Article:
"The dangers faced by thousands of Rohingya fleeing atrocities in Burma are deadly enough without adding landmines to the mix," said Meenakshi Ganguly, HRW's South Asia director. "The Burmese military needs to stop using these banned weapons, which kill and maim without distinction."

Over the border in Bangladesh, officials said the influx of Rohingya refugees had ground to a virtual halt on Saturday.  Bangladesh border guards said they have seen no boats carrying Rohingya on the Naf river, which marks the border with Myanmar, or in the Bay of Bengal for at least three days. Arrivals across the land frontier have almost stopped.

"Our guards have not seen any Rohingya coming in the past few days. The wave is over," Border Guard Bangladesh (BGB) commander S.M. Ariful Islam said.

"No Rohingya came crossing our side of the border in the past few days," said Manzurul Hasan Khan, another BGB commander whose soldiers mostly patrol the land border.

The UN also said "the influx has dropped" as it gave a new estimate of 429,000 Rohingya crossing the border since the crackdown began on August 25. Neither the Bangladesh military nor the UN advanced any reason for the dramatic fall in new arrivals.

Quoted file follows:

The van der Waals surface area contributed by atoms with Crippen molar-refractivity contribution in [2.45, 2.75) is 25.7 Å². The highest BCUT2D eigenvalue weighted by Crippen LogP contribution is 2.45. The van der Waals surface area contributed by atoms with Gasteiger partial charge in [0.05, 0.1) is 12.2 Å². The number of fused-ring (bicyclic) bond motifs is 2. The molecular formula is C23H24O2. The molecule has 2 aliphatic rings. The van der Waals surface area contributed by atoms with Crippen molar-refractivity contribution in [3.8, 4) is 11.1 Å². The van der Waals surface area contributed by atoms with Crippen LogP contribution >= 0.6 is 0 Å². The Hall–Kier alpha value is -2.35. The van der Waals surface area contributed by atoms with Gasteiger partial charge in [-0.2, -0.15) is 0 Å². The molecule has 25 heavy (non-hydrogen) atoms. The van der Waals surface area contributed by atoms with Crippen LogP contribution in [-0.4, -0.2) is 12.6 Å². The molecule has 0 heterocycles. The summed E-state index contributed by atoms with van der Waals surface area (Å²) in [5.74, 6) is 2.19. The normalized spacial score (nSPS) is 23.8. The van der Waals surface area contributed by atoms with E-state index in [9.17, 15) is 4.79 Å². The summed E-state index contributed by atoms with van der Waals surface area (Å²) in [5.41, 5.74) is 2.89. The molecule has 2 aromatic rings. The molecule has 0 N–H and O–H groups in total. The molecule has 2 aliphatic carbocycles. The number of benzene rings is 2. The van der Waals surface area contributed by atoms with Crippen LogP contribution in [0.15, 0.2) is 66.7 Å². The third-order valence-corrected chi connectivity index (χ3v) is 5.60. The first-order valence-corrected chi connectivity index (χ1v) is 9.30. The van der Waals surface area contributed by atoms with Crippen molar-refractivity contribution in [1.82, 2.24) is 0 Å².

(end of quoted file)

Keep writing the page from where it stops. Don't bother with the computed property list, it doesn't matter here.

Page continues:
UN agencies had given a daily update on the figure but said it would now only be released every Sunday.

The Rohingya Muslims have jammed camps around the Bangladesh border city of Cox's Bazar, stretching government and UN agencies to the limit. Even before the latest exodus, Bangladesh was housing some 300,000 Rohingya who had fled previous violence in Rakhine state. Those crossing the border say they witnessed mass killings and rapes by troops and Buddhist militias in Myanmar. The army denies the allegations.

The Austrian government has approved a humanitarian aid package worth 350,000 euros (Dh1.53million) to Rohingya refugees to help their plight in Bangladesh.

"Austria not only condemns the violence against the minority of the Rohingyas in Myanmar but also seeks to provide quick on the ground assistance," said foreign minister Sebastian Kurz.